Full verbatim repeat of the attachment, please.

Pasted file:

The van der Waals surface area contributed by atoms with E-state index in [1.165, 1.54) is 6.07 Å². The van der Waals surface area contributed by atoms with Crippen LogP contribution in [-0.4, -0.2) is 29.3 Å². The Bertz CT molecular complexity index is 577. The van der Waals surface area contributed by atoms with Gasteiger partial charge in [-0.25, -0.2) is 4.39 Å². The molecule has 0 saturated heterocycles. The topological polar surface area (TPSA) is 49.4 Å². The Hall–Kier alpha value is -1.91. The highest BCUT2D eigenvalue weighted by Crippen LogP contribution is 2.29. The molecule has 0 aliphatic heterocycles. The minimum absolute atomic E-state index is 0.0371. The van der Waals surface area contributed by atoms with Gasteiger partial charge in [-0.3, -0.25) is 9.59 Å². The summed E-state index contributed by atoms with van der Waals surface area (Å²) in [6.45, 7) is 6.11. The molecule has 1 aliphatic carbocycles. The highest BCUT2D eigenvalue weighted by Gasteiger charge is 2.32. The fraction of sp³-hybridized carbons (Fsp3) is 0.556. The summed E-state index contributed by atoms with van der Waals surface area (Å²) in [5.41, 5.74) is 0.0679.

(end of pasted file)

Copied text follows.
The van der Waals surface area contributed by atoms with E-state index in [1.165, 1.54) is 6.07 Å². The van der Waals surface area contributed by atoms with Crippen LogP contribution in [-0.4, -0.2) is 29.3 Å². The Bertz CT molecular complexity index is 577. The van der Waals surface area contributed by atoms with Gasteiger partial charge in [-0.25, -0.2) is 4.39 Å². The molecule has 0 saturated heterocycles. The topological polar surface area (TPSA) is 49.4 Å². The Hall–Kier alpha value is -1.91. The highest BCUT2D eigenvalue weighted by Crippen LogP contribution is 2.29. The molecule has 0 aliphatic heterocycles. The minimum absolute atomic E-state index is 0.0371. The van der Waals surface area contributed by atoms with Gasteiger partial charge in [-0.3, -0.25) is 9.59 Å². The summed E-state index contributed by atoms with van der Waals surface area (Å²) in [6.45, 7) is 6.11. The molecule has 1 aliphatic carbocycles. The highest BCUT2D eigenvalue weighted by Gasteiger charge is 2.32. The fraction of sp³-hybridized carbons (Fsp3) is 0.556. The summed E-state index contributed by atoms with van der Waals surface area (Å²) in [5.41, 5.74) is 0.0679.